Sunday, May 19, 2013
Today from Hiiraan Online:
High school soccer: East High's African immigrants looking for a better life
By Jessica Wilde,
Tuesday, May 08, 2012
West and East play Friday, March 23, 2012. West won 3-2.
SALT LAKE CITY — Sept. 9, 2005, marked the beginning of a new life.
It was a day that senior forward Hassan "A.J." Osman from the East High soccer team will likely never forget. After six long years in a refugee camp in Kenya, he began his journey to the United States.
Osman's family fled Somalia in 1999, eight years after the government had been overthrown and thousands of civilians had been displaced, wounded, and killed as part of the Somalia genocide.
Osman, one of three African immigrants on the East team, was relieved to leave behind the "fighting and shooting" taking place in the war torn country, though he was also forced to leave behind his friends and grandparents.
"My parents told me their story," Osman explained. "They wanted us to have a better life. They wanted to see our faces happy all the time." Osman was filled with emotion as he described his final day with his friends.
"They mean a lot to me. Even when I didn't have brothers, they were showing me love. When I left on the bus I was just crying because I was going to miss them."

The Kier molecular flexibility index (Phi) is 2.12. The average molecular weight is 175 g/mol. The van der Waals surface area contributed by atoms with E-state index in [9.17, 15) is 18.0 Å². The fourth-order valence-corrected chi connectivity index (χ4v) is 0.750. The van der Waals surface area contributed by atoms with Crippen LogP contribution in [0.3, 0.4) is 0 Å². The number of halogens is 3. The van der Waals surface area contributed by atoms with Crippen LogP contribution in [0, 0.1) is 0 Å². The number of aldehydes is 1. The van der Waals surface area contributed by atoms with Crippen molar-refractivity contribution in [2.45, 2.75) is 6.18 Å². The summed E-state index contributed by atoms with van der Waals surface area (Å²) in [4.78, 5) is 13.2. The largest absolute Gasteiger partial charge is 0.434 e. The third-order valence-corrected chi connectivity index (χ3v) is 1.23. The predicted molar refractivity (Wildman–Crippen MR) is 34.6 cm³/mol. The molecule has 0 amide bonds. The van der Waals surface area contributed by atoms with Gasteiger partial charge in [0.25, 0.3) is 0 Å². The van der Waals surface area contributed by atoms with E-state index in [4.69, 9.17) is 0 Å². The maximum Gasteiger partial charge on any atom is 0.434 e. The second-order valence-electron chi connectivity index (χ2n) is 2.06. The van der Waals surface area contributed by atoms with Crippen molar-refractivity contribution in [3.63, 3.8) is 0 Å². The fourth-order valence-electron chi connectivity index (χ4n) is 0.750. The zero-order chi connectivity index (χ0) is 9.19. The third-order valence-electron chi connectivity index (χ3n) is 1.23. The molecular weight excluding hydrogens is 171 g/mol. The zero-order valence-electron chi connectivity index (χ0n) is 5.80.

Osman was playing soccer when he heard his friends yelling his name excitedly with the news that would change everything. His family was on the list of those able to be placed in the United States.
Five days later, he was on an airplane for the very first time — an experience he described as "exciting and scary." Osman, his parents, and three sisters were placed in Salt Lake City where they currently reside, though the family has grown, adding two younger brothers for Osman.
According to East assistant coach Ahmed Hussein, also a refugee from the Kakuma camp in Kenya, the system is set up in a way that refugee's pay back their airfare over time upon their arrival in the states.
The two other varsity players on the East High team, Abdi Iftin (Hassan's cousin) and Faysal Abdi, traveled to the U.S. in 2005 as well. All four share similar experiences and are grateful for a chance at a better education, the opportunity of playing soccer in college, and ultimately a better life here in Utah.
Coach Hussein came to the United States with his grandmother after living in a war zone from 1992 to 1996, and several refugee camps throughout Kenya until 2001.
"No person could survive where I lived," he said, explaining his grandmother's choice to flee. "There were a lot of people dying. I would see people die and get shot right in front of me."
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